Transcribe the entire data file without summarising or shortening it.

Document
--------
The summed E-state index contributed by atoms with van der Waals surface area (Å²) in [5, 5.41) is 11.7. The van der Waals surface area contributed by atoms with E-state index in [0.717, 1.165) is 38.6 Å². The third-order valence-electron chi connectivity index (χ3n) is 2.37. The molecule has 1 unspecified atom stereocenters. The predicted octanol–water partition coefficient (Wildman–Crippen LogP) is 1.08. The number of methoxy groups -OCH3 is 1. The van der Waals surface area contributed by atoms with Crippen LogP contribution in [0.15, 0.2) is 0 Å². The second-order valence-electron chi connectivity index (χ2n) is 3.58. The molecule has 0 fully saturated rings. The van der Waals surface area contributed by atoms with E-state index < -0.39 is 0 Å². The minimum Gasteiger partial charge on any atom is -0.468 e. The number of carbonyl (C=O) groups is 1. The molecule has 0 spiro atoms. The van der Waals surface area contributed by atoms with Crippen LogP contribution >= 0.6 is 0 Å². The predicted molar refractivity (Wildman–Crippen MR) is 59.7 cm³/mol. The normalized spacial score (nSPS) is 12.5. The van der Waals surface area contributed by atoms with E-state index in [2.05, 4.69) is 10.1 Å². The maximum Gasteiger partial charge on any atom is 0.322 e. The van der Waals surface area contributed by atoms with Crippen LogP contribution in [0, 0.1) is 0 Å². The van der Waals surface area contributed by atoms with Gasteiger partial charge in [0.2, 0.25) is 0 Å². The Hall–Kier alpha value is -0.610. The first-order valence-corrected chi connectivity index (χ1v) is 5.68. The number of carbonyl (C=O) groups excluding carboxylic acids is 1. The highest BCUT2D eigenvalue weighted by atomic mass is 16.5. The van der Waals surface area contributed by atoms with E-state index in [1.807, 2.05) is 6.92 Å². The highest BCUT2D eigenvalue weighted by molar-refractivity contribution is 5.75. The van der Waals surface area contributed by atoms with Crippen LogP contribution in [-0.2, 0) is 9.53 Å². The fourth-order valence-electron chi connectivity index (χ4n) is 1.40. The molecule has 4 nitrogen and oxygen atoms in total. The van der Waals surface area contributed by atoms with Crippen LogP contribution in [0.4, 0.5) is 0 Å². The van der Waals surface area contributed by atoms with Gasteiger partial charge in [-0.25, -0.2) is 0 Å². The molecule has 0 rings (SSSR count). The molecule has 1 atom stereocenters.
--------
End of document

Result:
The summed E-state index contributed by atoms with van der Waals surface area (Å²) in [5, 5.41) is 11.7. The van der Waals surface area contributed by atoms with E-state index in [0.717, 1.165) is 38.6 Å². The third-order valence-electron chi connectivity index (χ3n) is 2.37. The molecule has 1 unspecified atom stereocenters. The predicted octanol–water partition coefficient (Wildman–Crippen LogP) is 1.08. The number of methoxy groups -OCH3 is 1. The van der Waals surface area contributed by atoms with Crippen LogP contribution in [0.15, 0.2) is 0 Å². The second-order valence-electron chi connectivity index (χ2n) is 3.58. The molecule has 0 fully saturated rings. The van der Waals surface area contributed by atoms with E-state index < -0.39 is 0 Å². The minimum Gasteiger partial charge on any atom is -0.468 e. The number of carbonyl (C=O) groups is 1. The molecule has 0 spiro atoms. The van der Waals surface area contributed by atoms with Crippen LogP contribution >= 0.6 is 0 Å². The predicted molar refractivity (Wildman–Crippen MR) is 59.7 cm³/mol. The normalized spacial score (nSPS) is 12.5. The van der Waals surface area contributed by atoms with E-state index in [2.05, 4.69) is 10.1 Å². The maximum Gasteiger partial charge on any atom is 0.322 e. The van der Waals surface area contributed by atoms with Crippen LogP contribution in [0, 0.1) is 0 Å². The van der Waals surface area contributed by atoms with Gasteiger partial charge in [0.2, 0.25) is 0 Å². The Hall–Kier alpha value is -0.610. The first-order valence-corrected chi connectivity index (χ1v) is 5.68. The number of carbonyl (C=O) groups excluding carboxylic acids is 1. The highest BCUT2D eigenvalue weighted by atomic mass is 16.5. The van der Waals surface area contributed by atoms with E-state index in [1.807, 2.05) is 6.92 Å². The highest BCUT2D eigenvalue weighted by molar-refractivity contribution is 5.75. The van der Waals surface area contributed by atoms with Crippen LogP contribution in [-0.2, 0) is 9.53 Å². The fourth-order valence-electron chi connectivity index (χ4n) is 1.40. The molecule has 4 nitrogen and oxygen atoms in total. The van der Waals surface area contributed by atoms with Crippen LogP contribution in [0.4, 0.5) is 0 Å². The van der Waals surface area contributed by atoms with Gasteiger partial charge in [-0.25, -0.2) is 0 Å². The molecule has 0 rings (SSSR count). The molecule has 1 atom stereocenters.